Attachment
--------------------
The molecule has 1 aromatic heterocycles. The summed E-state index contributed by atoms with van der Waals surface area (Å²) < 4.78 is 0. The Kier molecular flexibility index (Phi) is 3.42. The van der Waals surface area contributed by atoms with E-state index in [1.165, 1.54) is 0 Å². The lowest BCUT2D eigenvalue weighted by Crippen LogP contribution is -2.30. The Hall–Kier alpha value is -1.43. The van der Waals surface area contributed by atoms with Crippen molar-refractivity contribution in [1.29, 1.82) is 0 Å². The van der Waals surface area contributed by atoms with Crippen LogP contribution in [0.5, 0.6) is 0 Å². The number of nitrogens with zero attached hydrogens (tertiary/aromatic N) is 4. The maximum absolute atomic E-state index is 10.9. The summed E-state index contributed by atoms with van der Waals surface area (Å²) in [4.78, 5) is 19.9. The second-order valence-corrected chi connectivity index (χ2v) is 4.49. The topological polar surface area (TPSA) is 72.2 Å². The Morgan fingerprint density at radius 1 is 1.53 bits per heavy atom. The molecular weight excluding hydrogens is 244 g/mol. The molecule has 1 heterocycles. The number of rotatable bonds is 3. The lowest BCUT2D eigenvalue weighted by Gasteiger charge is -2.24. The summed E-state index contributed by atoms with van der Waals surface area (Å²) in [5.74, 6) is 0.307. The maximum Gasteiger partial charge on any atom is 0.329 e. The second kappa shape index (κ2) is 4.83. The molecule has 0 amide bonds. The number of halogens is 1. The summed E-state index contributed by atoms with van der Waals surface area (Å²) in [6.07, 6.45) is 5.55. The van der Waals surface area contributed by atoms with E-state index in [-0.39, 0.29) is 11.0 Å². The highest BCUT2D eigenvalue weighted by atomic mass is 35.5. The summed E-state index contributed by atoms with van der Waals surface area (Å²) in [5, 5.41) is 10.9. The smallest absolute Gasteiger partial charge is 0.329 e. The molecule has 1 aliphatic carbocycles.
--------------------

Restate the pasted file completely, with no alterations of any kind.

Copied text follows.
The molecule has 1 aromatic heterocycles. The summed E-state index contributed by atoms with van der Waals surface area (Å²) < 4.78 is 0. The Kier molecular flexibility index (Phi) is 3.42. The van der Waals surface area contributed by atoms with E-state index in [1.165, 1.54) is 0 Å². The lowest BCUT2D eigenvalue weighted by Crippen LogP contribution is -2.30. The Hall–Kier alpha value is -1.43. The van der Waals surface area contributed by atoms with Crippen molar-refractivity contribution in [1.29, 1.82) is 0 Å². The van der Waals surface area contributed by atoms with Crippen LogP contribution in [0.5, 0.6) is 0 Å². The number of nitrogens with zero attached hydrogens (tertiary/aromatic N) is 4. The maximum absolute atomic E-state index is 10.9. The summed E-state index contributed by atoms with van der Waals surface area (Å²) in [4.78, 5) is 19.9. The second-order valence-corrected chi connectivity index (χ2v) is 4.49. The topological polar surface area (TPSA) is 72.2 Å². The Morgan fingerprint density at radius 1 is 1.53 bits per heavy atom. The molecular weight excluding hydrogens is 244 g/mol. The molecule has 1 heterocycles. The number of rotatable bonds is 3. The lowest BCUT2D eigenvalue weighted by Gasteiger charge is -2.24. The summed E-state index contributed by atoms with van der Waals surface area (Å²) in [5.74, 6) is 0.307. The maximum Gasteiger partial charge on any atom is 0.329 e. The second kappa shape index (κ2) is 4.83. The molecule has 0 amide bonds. The number of halogens is 1. The summed E-state index contributed by atoms with van der Waals surface area (Å²) in [6.07, 6.45) is 5.55. The van der Waals surface area contributed by atoms with E-state index in [-0.39, 0.29) is 11.0 Å². The highest BCUT2D eigenvalue weighted by atomic mass is 35.5. The summed E-state index contributed by atoms with van der Waals surface area (Å²) in [5, 5.41) is 10.9. The smallest absolute Gasteiger partial charge is 0.329 e. The molecule has 1 aliphatic carbocycles.